At least three freelance journalists have been denied entry to Hong Kong in the past eight months.
The journalists had all covered the 2019 pro-democracy protests, which has led media watchdogs to question whether past coverage was a factor in authorities denying entry.
All three journalists said they were questioned about their past coverage before being turned away.
“Denial of entry is a method routinely used by the Chinese regime to punish foreign reporters seen as too critical. It is now spreading to Hong Kong amidst other violations of the right to information,” Cedric Alviani, the director of the Reporters Without Borders Asia bureau, said in a Friday statement.
“We urge democracies to build up pressure on the Hong Kong government and demand the restoration of full press freedom,” Alviani said.
The most recent entry issue came on August 16 when American freelance photojournalist Matthew Connors was denied entry to Hong Kong. He had also been blocked from entry in January 2020.
Freelance journalist Yoshiaki Ogawa was detained overnight and questioned when he attempted to enter Hong Kong in June. He was forced to return to Japan on June 29.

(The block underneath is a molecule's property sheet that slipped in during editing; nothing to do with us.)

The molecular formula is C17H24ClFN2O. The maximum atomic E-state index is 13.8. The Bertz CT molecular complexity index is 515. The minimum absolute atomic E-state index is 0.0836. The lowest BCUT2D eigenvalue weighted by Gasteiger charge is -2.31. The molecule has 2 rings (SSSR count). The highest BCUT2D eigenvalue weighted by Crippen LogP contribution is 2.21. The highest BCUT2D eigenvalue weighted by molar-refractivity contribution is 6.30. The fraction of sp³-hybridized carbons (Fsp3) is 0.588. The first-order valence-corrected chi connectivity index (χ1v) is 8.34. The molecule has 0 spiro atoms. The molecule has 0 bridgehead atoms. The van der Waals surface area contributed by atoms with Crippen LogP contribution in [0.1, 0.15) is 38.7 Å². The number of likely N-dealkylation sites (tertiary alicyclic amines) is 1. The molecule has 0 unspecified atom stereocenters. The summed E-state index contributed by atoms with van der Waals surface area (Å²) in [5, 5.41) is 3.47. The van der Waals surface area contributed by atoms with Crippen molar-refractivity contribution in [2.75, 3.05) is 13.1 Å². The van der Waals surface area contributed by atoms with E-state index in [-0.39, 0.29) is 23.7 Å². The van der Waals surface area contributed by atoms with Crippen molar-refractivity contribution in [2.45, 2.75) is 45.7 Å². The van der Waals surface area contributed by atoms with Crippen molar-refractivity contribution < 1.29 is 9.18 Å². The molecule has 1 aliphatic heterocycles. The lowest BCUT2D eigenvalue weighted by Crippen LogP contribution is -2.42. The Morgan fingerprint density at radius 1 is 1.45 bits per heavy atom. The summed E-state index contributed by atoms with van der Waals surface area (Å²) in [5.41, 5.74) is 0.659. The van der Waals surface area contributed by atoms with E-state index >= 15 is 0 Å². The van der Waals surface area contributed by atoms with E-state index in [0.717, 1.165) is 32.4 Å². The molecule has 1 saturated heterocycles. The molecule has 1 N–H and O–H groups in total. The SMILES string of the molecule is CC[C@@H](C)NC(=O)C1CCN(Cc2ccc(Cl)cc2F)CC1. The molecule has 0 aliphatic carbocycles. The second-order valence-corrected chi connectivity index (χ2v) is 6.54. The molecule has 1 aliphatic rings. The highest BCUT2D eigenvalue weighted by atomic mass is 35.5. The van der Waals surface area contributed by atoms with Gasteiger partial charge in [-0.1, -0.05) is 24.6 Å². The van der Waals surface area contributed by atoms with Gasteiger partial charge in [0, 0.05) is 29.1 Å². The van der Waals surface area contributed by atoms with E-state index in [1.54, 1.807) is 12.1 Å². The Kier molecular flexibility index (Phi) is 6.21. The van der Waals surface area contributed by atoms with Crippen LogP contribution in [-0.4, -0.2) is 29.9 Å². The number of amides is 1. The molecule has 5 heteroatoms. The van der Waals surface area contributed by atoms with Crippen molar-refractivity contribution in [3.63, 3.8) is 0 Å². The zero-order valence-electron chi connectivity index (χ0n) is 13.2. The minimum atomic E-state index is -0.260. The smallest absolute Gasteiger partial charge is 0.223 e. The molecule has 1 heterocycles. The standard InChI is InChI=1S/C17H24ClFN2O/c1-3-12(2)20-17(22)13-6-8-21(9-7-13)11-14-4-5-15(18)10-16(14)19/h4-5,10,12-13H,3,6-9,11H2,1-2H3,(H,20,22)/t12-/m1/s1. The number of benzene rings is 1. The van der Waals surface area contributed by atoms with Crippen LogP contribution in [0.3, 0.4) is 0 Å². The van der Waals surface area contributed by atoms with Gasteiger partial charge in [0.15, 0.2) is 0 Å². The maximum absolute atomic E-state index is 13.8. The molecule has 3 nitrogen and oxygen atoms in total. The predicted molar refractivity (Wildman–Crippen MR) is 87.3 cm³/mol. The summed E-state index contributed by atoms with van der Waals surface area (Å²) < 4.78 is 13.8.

And freelance photojournalist Michiko Kiseki was detained overnight and questioned before being turned away on December 30, 2022.
In a social media post at the time, she said authorities questioned her about an exhibition of her work, centered on the protests, that had been shown in Japan.
In Ogawa’s case, no reason for the denial of entry was given, according to reports.
VOA reached out to Hong Kong’s National Security Bureau for comment late Friday but as of publication had not received a response. But the city’s authorities have previously said that they adhere to laws and policies.
Following Ogawa’s case, the New York-based Committee to Protect Journalists said that the journalist was returning to Hong Kong to report on how the introduction of the national security law had shaped the city.
Commenting on the case in June, CPJ’s Iris Hsu said in a statement, “Blocking access to foreign journalists reflects Hong Kong authorities’ shameful attempts to stifle critical reporting.”
Enacted in 2020, the national security law criminalizes any act deemed to constitute secession, subversion, terrorism or collusion with foreign forces.
In the three years since the law came into effect, Hong Kong's once-vibrant media scene has become a shell of its former self, media watchdogs and journalists have said.
Hong Kong authorities have dismissed concerns about the law’s effect on media freedoms.
But since it was enacted, around a dozen media outlets have shuttered, with many citing the law as the reason, and several media workers and press freedom advocates have been detained.
And Hong Kong has fallen 67 places on the global Press Freedom Index. It currently ranks 140th out of 180 countries, where 1 indicates the best media environment. In 2019, it ranked 73rd.